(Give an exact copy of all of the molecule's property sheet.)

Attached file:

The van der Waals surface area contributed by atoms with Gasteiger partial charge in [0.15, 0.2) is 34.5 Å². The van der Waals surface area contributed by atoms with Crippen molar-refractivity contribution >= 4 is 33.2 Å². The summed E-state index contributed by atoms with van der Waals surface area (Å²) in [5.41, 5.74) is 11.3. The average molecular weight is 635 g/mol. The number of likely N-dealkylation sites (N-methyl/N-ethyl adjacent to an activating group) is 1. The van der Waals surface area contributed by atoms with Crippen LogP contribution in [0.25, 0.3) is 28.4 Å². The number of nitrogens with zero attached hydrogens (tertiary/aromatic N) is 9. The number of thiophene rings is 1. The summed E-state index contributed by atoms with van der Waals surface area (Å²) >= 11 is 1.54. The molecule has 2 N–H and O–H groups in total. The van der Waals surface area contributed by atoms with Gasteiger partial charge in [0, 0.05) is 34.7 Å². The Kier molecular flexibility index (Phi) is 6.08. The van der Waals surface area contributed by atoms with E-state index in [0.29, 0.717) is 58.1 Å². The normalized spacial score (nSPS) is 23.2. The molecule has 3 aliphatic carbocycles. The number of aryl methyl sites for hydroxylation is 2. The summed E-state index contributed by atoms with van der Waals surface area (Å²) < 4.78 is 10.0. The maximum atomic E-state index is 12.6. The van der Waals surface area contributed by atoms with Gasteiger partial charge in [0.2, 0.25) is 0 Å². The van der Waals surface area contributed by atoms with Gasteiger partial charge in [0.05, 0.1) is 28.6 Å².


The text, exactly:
The van der Waals surface area contributed by atoms with Gasteiger partial charge in [0.15, 0.2) is 34.5 Å². The van der Waals surface area contributed by atoms with Crippen molar-refractivity contribution >= 4 is 33.2 Å². The summed E-state index contributed by atoms with van der Waals surface area (Å²) in [5.41, 5.74) is 11.3. The average molecular weight is 635 g/mol. The number of likely N-dealkylation sites (N-methyl/N-ethyl adjacent to an activating group) is 1. The van der Waals surface area contributed by atoms with Crippen LogP contribution in [0.25, 0.3) is 28.4 Å². The number of nitrogens with zero attached hydrogens (tertiary/aromatic N) is 9. The number of thiophene rings is 1. The summed E-state index contributed by atoms with van der Waals surface area (Å²) >= 11 is 1.54. The molecule has 2 N–H and O–H groups in total. The van der Waals surface area contributed by atoms with Gasteiger partial charge in [0, 0.05) is 34.7 Å². The Kier molecular flexibility index (Phi) is 6.08. The van der Waals surface area contributed by atoms with E-state index in [0.29, 0.717) is 58.1 Å². The normalized spacial score (nSPS) is 23.2. The molecule has 3 aliphatic carbocycles. The number of aryl methyl sites for hydroxylation is 2. The summed E-state index contributed by atoms with van der Waals surface area (Å²) < 4.78 is 10.0. The maximum atomic E-state index is 12.6. The van der Waals surface area contributed by atoms with Gasteiger partial charge in [0.2, 0.25) is 0 Å². The van der Waals surface area contributed by atoms with Gasteiger partial charge in [0.05, 0.1) is 28.6 Å².